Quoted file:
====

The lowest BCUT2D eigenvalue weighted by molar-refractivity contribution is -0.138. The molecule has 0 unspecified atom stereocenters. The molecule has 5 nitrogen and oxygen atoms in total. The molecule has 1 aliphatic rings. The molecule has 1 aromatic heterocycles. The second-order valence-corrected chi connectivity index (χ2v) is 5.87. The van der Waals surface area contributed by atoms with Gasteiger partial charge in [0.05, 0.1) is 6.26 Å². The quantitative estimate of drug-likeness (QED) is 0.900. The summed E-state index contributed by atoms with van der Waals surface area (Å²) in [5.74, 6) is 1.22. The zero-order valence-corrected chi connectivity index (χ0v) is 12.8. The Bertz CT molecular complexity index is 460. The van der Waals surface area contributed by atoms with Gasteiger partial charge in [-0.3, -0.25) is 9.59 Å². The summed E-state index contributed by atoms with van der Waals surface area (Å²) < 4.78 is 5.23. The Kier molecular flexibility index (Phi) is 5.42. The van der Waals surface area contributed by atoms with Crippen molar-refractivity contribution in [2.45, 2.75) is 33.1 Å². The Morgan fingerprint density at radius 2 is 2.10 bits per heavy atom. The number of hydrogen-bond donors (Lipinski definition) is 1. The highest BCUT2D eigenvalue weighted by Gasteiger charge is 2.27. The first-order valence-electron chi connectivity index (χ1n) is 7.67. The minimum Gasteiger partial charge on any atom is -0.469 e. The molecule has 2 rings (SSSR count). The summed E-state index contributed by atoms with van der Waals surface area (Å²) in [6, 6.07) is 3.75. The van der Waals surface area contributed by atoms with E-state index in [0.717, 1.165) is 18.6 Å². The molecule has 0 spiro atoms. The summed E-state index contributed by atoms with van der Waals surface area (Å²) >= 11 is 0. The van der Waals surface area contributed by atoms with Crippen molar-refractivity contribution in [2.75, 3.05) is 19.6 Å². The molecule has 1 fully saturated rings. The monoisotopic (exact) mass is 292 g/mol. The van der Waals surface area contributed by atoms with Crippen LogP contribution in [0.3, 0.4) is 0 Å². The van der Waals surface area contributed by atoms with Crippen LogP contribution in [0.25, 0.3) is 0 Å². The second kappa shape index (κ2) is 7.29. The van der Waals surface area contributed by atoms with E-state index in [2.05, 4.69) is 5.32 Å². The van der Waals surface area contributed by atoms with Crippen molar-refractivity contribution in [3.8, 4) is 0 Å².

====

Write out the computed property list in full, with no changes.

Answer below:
The lowest BCUT2D eigenvalue weighted by molar-refractivity contribution is -0.138. The molecule has 0 unspecified atom stereocenters. The molecule has 5 nitrogen and oxygen atoms in total. The molecule has 1 aliphatic rings. The molecule has 1 aromatic heterocycles. The second-order valence-corrected chi connectivity index (χ2v) is 5.87. The van der Waals surface area contributed by atoms with Gasteiger partial charge in [0.05, 0.1) is 6.26 Å². The quantitative estimate of drug-likeness (QED) is 0.900. The summed E-state index contributed by atoms with van der Waals surface area (Å²) in [5.74, 6) is 1.22. The zero-order valence-corrected chi connectivity index (χ0v) is 12.8. The Bertz CT molecular complexity index is 460. The van der Waals surface area contributed by atoms with Gasteiger partial charge in [-0.3, -0.25) is 9.59 Å². The summed E-state index contributed by atoms with van der Waals surface area (Å²) < 4.78 is 5.23. The Kier molecular flexibility index (Phi) is 5.42. The van der Waals surface area contributed by atoms with Crippen molar-refractivity contribution in [2.45, 2.75) is 33.1 Å². The Morgan fingerprint density at radius 2 is 2.10 bits per heavy atom. The number of hydrogen-bond donors (Lipinski definition) is 1. The highest BCUT2D eigenvalue weighted by Gasteiger charge is 2.27. The first-order valence-electron chi connectivity index (χ1n) is 7.67. The minimum Gasteiger partial charge on any atom is -0.469 e. The molecule has 2 rings (SSSR count). The summed E-state index contributed by atoms with van der Waals surface area (Å²) in [6, 6.07) is 3.75. The van der Waals surface area contributed by atoms with E-state index in [0.717, 1.165) is 18.6 Å². The molecule has 0 spiro atoms. The summed E-state index contributed by atoms with van der Waals surface area (Å²) >= 11 is 0. The van der Waals surface area contributed by atoms with Crippen molar-refractivity contribution in [2.75, 3.05) is 19.6 Å². The molecule has 1 fully saturated rings. The monoisotopic (exact) mass is 292 g/mol. The van der Waals surface area contributed by atoms with Crippen LogP contribution in [0.3, 0.4) is 0 Å². The van der Waals surface area contributed by atoms with Crippen LogP contribution in [0.25, 0.3) is 0 Å². The second kappa shape index (κ2) is 7.29. The van der Waals surface area contributed by atoms with E-state index in [2.05, 4.69) is 5.32 Å². The van der Waals surface area contributed by atoms with Crippen molar-refractivity contribution in [3.8, 4) is 0 Å².